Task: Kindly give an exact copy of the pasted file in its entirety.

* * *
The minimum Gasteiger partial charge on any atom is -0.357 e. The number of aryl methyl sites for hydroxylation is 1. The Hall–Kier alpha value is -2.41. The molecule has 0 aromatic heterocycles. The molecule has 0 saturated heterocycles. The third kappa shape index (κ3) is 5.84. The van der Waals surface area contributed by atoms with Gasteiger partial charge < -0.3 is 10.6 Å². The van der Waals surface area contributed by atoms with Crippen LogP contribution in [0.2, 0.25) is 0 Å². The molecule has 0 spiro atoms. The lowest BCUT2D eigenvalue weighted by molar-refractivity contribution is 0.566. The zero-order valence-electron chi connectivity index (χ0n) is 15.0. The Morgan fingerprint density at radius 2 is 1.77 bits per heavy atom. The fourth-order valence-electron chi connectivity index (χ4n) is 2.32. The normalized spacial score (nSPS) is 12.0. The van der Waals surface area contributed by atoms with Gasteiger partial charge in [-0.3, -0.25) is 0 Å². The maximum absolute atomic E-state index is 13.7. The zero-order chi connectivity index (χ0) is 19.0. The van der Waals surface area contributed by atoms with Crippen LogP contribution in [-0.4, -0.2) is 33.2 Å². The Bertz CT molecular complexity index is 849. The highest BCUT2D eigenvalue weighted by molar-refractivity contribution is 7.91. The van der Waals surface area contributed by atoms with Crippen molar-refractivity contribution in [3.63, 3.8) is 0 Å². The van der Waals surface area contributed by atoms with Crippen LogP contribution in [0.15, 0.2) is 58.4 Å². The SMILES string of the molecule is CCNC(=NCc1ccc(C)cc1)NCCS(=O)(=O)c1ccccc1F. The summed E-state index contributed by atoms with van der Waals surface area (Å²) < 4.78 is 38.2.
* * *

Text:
The minimum Gasteiger partial charge on any atom is -0.357 e. The number of aryl methyl sites for hydroxylation is 1. The Hall–Kier alpha value is -2.41. The molecule has 0 aromatic heterocycles. The molecule has 0 saturated heterocycles. The third kappa shape index (κ3) is 5.84. The van der Waals surface area contributed by atoms with Gasteiger partial charge < -0.3 is 10.6 Å². The van der Waals surface area contributed by atoms with Crippen LogP contribution in [0.2, 0.25) is 0 Å². The molecule has 0 spiro atoms. The lowest BCUT2D eigenvalue weighted by molar-refractivity contribution is 0.566. The zero-order valence-electron chi connectivity index (χ0n) is 15.0. The Morgan fingerprint density at radius 2 is 1.77 bits per heavy atom. The fourth-order valence-electron chi connectivity index (χ4n) is 2.32. The normalized spacial score (nSPS) is 12.0. The van der Waals surface area contributed by atoms with Gasteiger partial charge in [-0.3, -0.25) is 0 Å². The maximum absolute atomic E-state index is 13.7. The zero-order chi connectivity index (χ0) is 19.0. The van der Waals surface area contributed by atoms with Crippen LogP contribution in [-0.4, -0.2) is 33.2 Å². The Bertz CT molecular complexity index is 849. The highest BCUT2D eigenvalue weighted by molar-refractivity contribution is 7.91. The van der Waals surface area contributed by atoms with Crippen molar-refractivity contribution in [3.63, 3.8) is 0 Å². The van der Waals surface area contributed by atoms with Crippen LogP contribution in [0.15, 0.2) is 58.4 Å². The SMILES string of the molecule is CCNC(=NCc1ccc(C)cc1)NCCS(=O)(=O)c1ccccc1F. The summed E-state index contributed by atoms with van der Waals surface area (Å²) < 4.78 is 38.2.